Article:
For Mexican Cartels, Cash is King

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Drug trafficking is the single most lucrative activity for criminal groups in Mexico, but while the supply chain and production methods associated with it are fairly well known, the micro-economic dynamics of the industry are often overlooked.

As InSight has previously described, it is common for Mexican cartels, upon establishing control over a given area, to monopolize all illegal activity within it. As such, criminal organizations in the country have diversified their business portfolio to include activities like arms trafficking, car theft, kidnapping and human trafficking. On top of the additional profits that these side rackets bring in, they have the added bonus of shielding the cartels from police crackdowns on drug-related business.

One emerging venture for cartels is oil theft. In recent years years, cartel members have stolen millions of dollars of oil and gasoline from pipelines and refineries belonging to state-owned oil company PEMEX. According to a recent article in Time magazine, there were 712 such instances in 2010, up from 136 in 2005. Although it is not unusual to see black-market gasoline sold on the side of major highways, occasionally large quantities of stolen oil are bought by American and Guatemalan companies.

Still, the ever-increasing need to widen their profit margins has caused organized criminal groups to move even further beyond illicit commerce and into the “protection” industry. In many areas of Mexico that lack significant state control, drug cartels impose a tax on everyone from individual vendors to large-scale businesses.

According to a recent investigation by Mexico’s Contralinea magazine, this practice is common in the border state of Tamaulipas, where shops, food vendors and street merchants alike are forced to pay a financial contribution to organized crime. While there is no official tally of how much money is paid per year to criminal groups in the state, Contralinea alleges that such extortion is one of the main reasons for the recent decline of business near the state’s border with Texas.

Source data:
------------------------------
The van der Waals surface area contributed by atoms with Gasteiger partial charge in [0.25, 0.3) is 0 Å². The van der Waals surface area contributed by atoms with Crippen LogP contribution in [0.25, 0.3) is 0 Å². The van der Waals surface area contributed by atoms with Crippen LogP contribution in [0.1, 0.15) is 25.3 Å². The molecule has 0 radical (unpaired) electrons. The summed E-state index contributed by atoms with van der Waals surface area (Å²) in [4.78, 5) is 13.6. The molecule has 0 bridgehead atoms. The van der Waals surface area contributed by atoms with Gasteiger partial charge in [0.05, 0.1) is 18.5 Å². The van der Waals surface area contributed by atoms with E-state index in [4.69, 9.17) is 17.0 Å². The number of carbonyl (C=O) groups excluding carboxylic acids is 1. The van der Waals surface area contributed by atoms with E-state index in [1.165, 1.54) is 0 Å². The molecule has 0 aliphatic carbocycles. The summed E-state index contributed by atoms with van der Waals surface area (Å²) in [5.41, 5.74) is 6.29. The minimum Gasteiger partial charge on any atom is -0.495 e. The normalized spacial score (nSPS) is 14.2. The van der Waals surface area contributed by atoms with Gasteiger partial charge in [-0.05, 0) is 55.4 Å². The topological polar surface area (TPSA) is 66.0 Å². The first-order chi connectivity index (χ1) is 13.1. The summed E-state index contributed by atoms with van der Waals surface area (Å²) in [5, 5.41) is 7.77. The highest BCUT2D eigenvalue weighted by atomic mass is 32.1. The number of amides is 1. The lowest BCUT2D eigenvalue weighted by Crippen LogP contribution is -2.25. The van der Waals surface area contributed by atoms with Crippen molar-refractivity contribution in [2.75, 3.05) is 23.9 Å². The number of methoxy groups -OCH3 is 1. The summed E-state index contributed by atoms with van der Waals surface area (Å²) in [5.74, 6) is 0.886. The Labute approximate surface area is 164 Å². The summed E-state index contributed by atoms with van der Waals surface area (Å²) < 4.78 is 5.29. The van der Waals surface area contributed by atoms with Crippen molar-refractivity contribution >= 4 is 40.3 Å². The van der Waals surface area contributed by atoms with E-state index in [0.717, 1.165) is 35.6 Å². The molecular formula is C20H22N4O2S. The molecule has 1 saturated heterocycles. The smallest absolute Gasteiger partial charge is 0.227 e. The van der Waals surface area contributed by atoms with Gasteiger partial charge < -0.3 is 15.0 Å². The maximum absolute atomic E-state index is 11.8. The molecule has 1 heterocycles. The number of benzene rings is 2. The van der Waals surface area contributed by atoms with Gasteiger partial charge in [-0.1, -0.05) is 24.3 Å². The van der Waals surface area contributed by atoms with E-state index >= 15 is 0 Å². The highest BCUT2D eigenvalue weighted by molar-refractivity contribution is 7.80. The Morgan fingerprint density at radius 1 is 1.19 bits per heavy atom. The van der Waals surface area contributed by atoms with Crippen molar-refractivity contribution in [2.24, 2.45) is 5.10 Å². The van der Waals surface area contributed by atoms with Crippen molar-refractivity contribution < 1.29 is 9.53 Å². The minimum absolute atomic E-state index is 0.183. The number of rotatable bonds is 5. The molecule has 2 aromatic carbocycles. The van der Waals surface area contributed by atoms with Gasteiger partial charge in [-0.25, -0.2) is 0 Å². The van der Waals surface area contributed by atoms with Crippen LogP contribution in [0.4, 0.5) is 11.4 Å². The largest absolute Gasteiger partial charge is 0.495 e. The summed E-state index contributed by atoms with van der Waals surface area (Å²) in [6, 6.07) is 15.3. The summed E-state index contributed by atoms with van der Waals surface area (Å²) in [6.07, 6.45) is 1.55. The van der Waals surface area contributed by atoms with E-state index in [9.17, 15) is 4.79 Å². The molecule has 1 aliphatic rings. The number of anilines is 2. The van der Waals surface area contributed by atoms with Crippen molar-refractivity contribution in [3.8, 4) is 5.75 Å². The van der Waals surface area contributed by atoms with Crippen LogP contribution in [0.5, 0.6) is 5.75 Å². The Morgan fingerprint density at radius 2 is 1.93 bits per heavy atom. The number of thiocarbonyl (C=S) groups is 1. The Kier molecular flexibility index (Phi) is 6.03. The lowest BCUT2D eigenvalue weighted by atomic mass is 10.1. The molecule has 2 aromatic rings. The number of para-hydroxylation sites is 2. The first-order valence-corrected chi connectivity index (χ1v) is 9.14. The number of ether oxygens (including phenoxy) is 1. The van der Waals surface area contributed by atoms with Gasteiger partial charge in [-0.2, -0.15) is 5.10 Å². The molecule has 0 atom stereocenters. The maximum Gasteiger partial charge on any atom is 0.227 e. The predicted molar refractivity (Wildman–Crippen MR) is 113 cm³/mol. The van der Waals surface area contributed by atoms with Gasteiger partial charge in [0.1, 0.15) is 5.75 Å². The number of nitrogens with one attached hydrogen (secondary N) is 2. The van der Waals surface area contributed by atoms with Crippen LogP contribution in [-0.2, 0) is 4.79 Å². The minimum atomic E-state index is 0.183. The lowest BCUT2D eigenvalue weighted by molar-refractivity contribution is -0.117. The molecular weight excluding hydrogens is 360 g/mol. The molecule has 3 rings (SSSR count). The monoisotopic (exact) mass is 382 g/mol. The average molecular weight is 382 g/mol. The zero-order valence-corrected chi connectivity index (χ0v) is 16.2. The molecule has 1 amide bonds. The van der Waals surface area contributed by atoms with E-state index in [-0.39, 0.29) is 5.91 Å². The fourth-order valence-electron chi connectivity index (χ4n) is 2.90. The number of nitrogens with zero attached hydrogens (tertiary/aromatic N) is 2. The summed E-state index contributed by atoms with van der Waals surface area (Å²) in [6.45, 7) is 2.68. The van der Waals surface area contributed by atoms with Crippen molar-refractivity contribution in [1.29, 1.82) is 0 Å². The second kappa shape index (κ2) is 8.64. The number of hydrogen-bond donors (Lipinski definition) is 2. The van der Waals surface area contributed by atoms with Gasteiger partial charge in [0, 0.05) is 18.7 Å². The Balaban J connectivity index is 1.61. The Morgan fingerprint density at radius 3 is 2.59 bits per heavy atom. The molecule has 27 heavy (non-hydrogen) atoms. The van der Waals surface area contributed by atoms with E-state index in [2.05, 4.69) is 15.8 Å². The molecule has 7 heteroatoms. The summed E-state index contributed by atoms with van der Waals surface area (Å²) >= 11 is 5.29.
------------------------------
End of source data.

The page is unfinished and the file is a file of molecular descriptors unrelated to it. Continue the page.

Because drug trafficking is such a profitable industry, some analysts have even described it as a core component of Mexico’s economy. In 2009, the AP reported that up to 10 percent of Mexico’s gross domestic product – the world’s 13th largest – is based on cartel operations. However, a recent study by Harvard University researchers argues that the flow of drug money has had little actual effect on the economic development of those areas that are most affected by violence. The study found that people living in Mexico’s northern border region make an annual per capita income of around $7,000, compared to an average per capita annual income of $14,000 on the U.S. side of the border.

Whatever the exact numbers, the fact remains that there exists a hidden aspect to organized crime in Mexico. Although media outlets in the United States generally focus on the “hard” aspect of cartel strength (like their arsenals, manpower and degree of military-like training), it may well be that the majority of their influence lies within the realm of “soft” power. The cartels in Mexico are not waging the “drug war” with automatic weapons alone. Instead, they are tapping into their profits, bribing civilians and government officials alike to ensure the survival of their business.

When one middle-class lawyer in Juarez, cited by the Harvard study, was asked why he chose to beome a drug trafficker, his answer underscored the power of such economic incentives. “You live in a nice area of Tijuana or San Diego.” he said. “You’re driving a decent car. (…) But you’re not driving the Porsche, the Lamborghini, the Ferrari, the Mercedes, the new Beamer that just came out.”

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